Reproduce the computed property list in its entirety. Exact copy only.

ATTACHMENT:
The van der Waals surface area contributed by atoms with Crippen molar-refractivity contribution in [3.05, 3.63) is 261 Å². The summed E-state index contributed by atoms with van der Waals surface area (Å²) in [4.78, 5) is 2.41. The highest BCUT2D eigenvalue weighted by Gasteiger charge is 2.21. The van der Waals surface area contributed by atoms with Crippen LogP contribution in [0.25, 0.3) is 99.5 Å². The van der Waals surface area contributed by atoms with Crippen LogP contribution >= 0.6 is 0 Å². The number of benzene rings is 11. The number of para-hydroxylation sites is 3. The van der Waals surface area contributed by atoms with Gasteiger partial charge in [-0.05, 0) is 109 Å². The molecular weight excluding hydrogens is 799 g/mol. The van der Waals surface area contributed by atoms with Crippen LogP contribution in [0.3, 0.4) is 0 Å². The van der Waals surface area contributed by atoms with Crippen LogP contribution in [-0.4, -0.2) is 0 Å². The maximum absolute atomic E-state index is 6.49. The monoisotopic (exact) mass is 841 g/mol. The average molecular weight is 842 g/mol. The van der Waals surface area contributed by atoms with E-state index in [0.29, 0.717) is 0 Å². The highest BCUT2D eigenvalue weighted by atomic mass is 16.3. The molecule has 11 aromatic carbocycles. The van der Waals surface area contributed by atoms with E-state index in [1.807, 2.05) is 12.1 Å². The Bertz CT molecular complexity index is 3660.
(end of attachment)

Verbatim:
The van der Waals surface area contributed by atoms with Crippen molar-refractivity contribution in [3.05, 3.63) is 261 Å². The summed E-state index contributed by atoms with van der Waals surface area (Å²) in [4.78, 5) is 2.41. The highest BCUT2D eigenvalue weighted by Gasteiger charge is 2.21. The van der Waals surface area contributed by atoms with Crippen LogP contribution in [0.25, 0.3) is 99.5 Å². The van der Waals surface area contributed by atoms with Crippen LogP contribution >= 0.6 is 0 Å². The number of benzene rings is 11. The number of para-hydroxylation sites is 3. The van der Waals surface area contributed by atoms with Gasteiger partial charge in [-0.05, 0) is 109 Å². The molecular weight excluding hydrogens is 799 g/mol. The van der Waals surface area contributed by atoms with Crippen LogP contribution in [0.3, 0.4) is 0 Å². The van der Waals surface area contributed by atoms with Crippen LogP contribution in [-0.4, -0.2) is 0 Å². The maximum absolute atomic E-state index is 6.49. The monoisotopic (exact) mass is 841 g/mol. The average molecular weight is 842 g/mol. The van der Waals surface area contributed by atoms with E-state index in [0.29, 0.717) is 0 Å². The highest BCUT2D eigenvalue weighted by atomic mass is 16.3. The molecule has 11 aromatic carbocycles. The van der Waals surface area contributed by atoms with E-state index in [1.807, 2.05) is 12.1 Å². The Bertz CT molecular complexity index is 3660.